Not true.

    The Vulcan is not only a heavier gun... it also needs a quite powerful electric motor to fire, which is heavy and takes a second or two to wind up to full speed, so a half second burst will not fire anything like the cyclic rate of the gun.

    the Soviet guns on the other hand are gas powered and accelerate much more rapidly to full speed leading to even more rounds on target...


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    Re: Military Aviation Industry: News

    Post  Militarov on Thu Sep 24, 2015 11:53 am

    GarryB wrote:That is not much of an issue due to todays joint command.

    The Su-34 is not designed to operate over the front lines in any capacity... it is a medium range strike aircraft... not a combat air support aircraft.

    Yes, i remember that well, Mig AT derivate, Yak131 and that Sukhoi two cockpit monster i forgot its designation. I recall A16 it had huge issues with cannon, they used them during Desert Storm but only as missile platforms since cannon wasnt very safe to be used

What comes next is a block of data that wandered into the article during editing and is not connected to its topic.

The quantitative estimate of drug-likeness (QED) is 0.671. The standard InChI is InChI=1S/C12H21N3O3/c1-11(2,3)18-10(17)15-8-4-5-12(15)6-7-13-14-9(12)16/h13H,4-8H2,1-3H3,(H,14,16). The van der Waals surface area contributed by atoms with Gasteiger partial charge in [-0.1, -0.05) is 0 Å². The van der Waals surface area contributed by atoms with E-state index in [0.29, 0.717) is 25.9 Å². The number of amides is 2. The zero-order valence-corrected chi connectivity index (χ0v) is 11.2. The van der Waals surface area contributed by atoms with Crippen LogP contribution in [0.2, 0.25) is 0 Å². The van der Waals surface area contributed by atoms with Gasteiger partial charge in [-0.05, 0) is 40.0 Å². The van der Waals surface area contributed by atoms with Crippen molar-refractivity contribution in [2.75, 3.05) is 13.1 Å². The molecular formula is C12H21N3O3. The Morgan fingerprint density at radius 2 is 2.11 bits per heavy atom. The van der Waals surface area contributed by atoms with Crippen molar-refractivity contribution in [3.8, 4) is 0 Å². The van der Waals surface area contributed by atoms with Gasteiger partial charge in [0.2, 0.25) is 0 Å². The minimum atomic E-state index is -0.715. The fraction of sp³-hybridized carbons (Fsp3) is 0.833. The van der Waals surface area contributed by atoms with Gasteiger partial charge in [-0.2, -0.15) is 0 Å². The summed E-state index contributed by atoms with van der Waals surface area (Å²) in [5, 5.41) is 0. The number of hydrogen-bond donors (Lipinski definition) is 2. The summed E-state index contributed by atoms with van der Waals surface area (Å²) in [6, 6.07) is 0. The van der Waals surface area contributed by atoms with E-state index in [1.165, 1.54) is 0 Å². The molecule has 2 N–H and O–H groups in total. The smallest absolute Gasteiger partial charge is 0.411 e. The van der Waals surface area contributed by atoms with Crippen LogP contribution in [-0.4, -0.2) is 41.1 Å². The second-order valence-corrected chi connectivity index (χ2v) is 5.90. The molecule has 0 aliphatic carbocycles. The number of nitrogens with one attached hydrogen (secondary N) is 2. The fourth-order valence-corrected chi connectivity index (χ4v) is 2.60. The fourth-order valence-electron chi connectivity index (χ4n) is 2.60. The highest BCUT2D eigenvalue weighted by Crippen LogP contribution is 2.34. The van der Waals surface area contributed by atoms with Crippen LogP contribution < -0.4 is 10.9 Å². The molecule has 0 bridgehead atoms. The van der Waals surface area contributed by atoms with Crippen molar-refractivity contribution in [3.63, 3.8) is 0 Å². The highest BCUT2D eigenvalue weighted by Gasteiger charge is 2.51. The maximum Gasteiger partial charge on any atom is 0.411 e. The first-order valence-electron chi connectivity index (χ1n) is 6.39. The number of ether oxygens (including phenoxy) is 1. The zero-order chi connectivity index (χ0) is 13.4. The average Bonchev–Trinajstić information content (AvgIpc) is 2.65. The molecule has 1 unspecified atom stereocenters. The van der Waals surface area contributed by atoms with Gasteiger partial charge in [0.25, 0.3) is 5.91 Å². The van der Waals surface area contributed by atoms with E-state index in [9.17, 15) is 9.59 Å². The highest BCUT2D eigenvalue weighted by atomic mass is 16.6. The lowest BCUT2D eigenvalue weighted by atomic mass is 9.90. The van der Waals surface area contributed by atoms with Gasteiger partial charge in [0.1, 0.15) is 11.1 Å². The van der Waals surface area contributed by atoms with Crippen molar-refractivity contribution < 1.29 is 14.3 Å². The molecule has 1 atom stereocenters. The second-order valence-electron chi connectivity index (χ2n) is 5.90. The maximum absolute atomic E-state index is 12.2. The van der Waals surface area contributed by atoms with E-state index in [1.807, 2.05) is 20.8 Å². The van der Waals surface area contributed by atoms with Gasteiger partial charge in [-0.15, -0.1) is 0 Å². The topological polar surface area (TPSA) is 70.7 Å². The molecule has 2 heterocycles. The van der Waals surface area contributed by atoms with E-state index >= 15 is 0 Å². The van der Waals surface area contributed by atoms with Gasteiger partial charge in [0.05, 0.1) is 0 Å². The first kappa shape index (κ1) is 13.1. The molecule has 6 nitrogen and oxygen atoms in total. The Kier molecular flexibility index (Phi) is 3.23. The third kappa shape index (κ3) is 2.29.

It was a failure because to get close enough to use the cannon meant ground fire became an issue and the A16 had no armour to speak of. Adding armour and it loses its flight performance.

    they didn't use them anywhere AFAIK.

    This is first time i hear about PAK SH-a to be honest, i assume it will be something based on Jak130? US might start using Textan Scoprion in CAS role, it seems to be quite cheap platform, extremly cheap actually, somewhat of the JF17 Thunder price.

    There was the same talk in Russia about what could replace the Su-25 and the Yak-130 was considered with the pilot flying the aircraft and the second crewman operating remote UAVs to find targets that could be engaged with missiles from standoff distances... it was a failure too.

    the decision seems to have been an upgrade of existing Su-25s followed by a brand new armoured stealth design manned aircraft.

    Lots of funny pics were shown but nothing official.


    Mmm... yeaah i guess Mig29SMT could do so but SU34s armed with someting like Brimstone with dual seekers or that Russian future Hermes would be insane platform, it has 12 hardpoints i belive, but lets say 10 would be able to hold triple Brimstone launcher..